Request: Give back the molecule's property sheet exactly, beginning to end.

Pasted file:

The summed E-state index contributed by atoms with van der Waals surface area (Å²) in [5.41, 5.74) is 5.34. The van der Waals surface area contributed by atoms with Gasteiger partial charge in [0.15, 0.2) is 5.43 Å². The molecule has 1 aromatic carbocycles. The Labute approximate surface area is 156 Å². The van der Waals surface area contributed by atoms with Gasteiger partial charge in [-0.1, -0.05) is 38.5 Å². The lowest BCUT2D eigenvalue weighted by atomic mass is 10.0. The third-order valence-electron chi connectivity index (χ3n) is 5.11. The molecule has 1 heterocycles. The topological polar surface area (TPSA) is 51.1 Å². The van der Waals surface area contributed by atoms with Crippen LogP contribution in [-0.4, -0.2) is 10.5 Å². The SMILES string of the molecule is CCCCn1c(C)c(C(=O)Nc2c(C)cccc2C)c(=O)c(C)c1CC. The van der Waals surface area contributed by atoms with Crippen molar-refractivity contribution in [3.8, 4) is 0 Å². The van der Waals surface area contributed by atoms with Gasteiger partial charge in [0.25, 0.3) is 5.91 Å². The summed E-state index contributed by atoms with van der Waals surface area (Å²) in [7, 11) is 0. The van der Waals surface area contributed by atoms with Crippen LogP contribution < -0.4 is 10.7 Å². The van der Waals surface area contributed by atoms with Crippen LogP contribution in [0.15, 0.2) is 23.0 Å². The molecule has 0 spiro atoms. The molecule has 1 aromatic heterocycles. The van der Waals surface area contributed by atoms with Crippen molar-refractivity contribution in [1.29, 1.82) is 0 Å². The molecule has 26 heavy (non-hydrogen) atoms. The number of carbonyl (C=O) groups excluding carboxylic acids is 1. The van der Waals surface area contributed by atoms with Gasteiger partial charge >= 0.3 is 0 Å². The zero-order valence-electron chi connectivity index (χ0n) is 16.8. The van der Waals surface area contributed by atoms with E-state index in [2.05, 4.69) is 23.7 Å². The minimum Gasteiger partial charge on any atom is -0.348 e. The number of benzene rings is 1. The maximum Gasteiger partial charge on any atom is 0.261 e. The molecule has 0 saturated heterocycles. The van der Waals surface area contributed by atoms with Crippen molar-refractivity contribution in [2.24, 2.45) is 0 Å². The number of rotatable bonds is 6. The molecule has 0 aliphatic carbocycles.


The summed E-state index contributed by atoms with van der Waals surface area (Å²) in [5.41, 5.74) is 5.34. The van der Waals surface area contributed by atoms with Gasteiger partial charge in [0.15, 0.2) is 5.43 Å². The molecule has 1 aromatic carbocycles. The Labute approximate surface area is 156 Å². The van der Waals surface area contributed by atoms with Gasteiger partial charge in [-0.1, -0.05) is 38.5 Å². The lowest BCUT2D eigenvalue weighted by atomic mass is 10.0. The third-order valence-electron chi connectivity index (χ3n) is 5.11. The molecule has 1 heterocycles. The topological polar surface area (TPSA) is 51.1 Å². The van der Waals surface area contributed by atoms with Crippen LogP contribution in [-0.4, -0.2) is 10.5 Å². The SMILES string of the molecule is CCCCn1c(C)c(C(=O)Nc2c(C)cccc2C)c(=O)c(C)c1CC. The van der Waals surface area contributed by atoms with Crippen molar-refractivity contribution in [3.8, 4) is 0 Å². The van der Waals surface area contributed by atoms with Gasteiger partial charge in [0.25, 0.3) is 5.91 Å². The summed E-state index contributed by atoms with van der Waals surface area (Å²) in [7, 11) is 0. The van der Waals surface area contributed by atoms with Crippen LogP contribution < -0.4 is 10.7 Å². The van der Waals surface area contributed by atoms with Crippen LogP contribution in [0.15, 0.2) is 23.0 Å². The molecule has 0 spiro atoms. The molecule has 1 aromatic heterocycles. The van der Waals surface area contributed by atoms with Crippen molar-refractivity contribution in [1.29, 1.82) is 0 Å². The molecule has 26 heavy (non-hydrogen) atoms. The number of carbonyl (C=O) groups excluding carboxylic acids is 1. The van der Waals surface area contributed by atoms with Gasteiger partial charge >= 0.3 is 0 Å². The zero-order valence-electron chi connectivity index (χ0n) is 16.8. The van der Waals surface area contributed by atoms with E-state index in [2.05, 4.69) is 23.7 Å². The minimum Gasteiger partial charge on any atom is -0.348 e. The number of benzene rings is 1. The maximum Gasteiger partial charge on any atom is 0.261 e. The molecule has 0 saturated heterocycles. The van der Waals surface area contributed by atoms with Crippen molar-refractivity contribution in [2.24, 2.45) is 0 Å². The number of rotatable bonds is 6. The molecule has 0 aliphatic carbocycles.